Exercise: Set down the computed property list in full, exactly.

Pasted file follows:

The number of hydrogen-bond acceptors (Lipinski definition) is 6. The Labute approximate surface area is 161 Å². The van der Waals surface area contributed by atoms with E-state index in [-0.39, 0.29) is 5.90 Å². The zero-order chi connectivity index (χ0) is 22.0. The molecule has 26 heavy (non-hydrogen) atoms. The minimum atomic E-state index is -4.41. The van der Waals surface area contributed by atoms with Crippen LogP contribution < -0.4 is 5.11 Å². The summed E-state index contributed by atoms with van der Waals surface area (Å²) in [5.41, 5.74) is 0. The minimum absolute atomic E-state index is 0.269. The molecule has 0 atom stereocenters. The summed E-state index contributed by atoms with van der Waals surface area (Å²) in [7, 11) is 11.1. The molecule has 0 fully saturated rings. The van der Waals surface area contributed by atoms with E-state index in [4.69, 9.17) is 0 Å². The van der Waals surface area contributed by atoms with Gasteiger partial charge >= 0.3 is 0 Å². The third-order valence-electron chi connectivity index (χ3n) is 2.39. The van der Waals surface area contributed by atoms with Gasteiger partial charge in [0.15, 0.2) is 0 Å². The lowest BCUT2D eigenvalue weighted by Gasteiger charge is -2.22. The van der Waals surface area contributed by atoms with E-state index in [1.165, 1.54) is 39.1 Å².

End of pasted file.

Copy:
The number of hydrogen-bond acceptors (Lipinski definition) is 6. The Labute approximate surface area is 161 Å². The van der Waals surface area contributed by atoms with E-state index in [-0.39, 0.29) is 5.90 Å². The zero-order chi connectivity index (χ0) is 22.0. The molecule has 26 heavy (non-hydrogen) atoms. The minimum atomic E-state index is -4.41. The van der Waals surface area contributed by atoms with Crippen LogP contribution < -0.4 is 5.11 Å². The summed E-state index contributed by atoms with van der Waals surface area (Å²) in [5.41, 5.74) is 0. The minimum absolute atomic E-state index is 0.269. The molecule has 0 atom stereocenters. The summed E-state index contributed by atoms with van der Waals surface area (Å²) in [7, 11) is 11.1. The molecule has 0 fully saturated rings. The van der Waals surface area contributed by atoms with E-state index in [4.69, 9.17) is 0 Å². The van der Waals surface area contributed by atoms with Gasteiger partial charge >= 0.3 is 0 Å². The third-order valence-electron chi connectivity index (χ3n) is 2.39. The van der Waals surface area contributed by atoms with Gasteiger partial charge in [0.15, 0.2) is 0 Å². The lowest BCUT2D eigenvalue weighted by Gasteiger charge is -2.22. The van der Waals surface area contributed by atoms with E-state index in [1.165, 1.54) is 39.1 Å².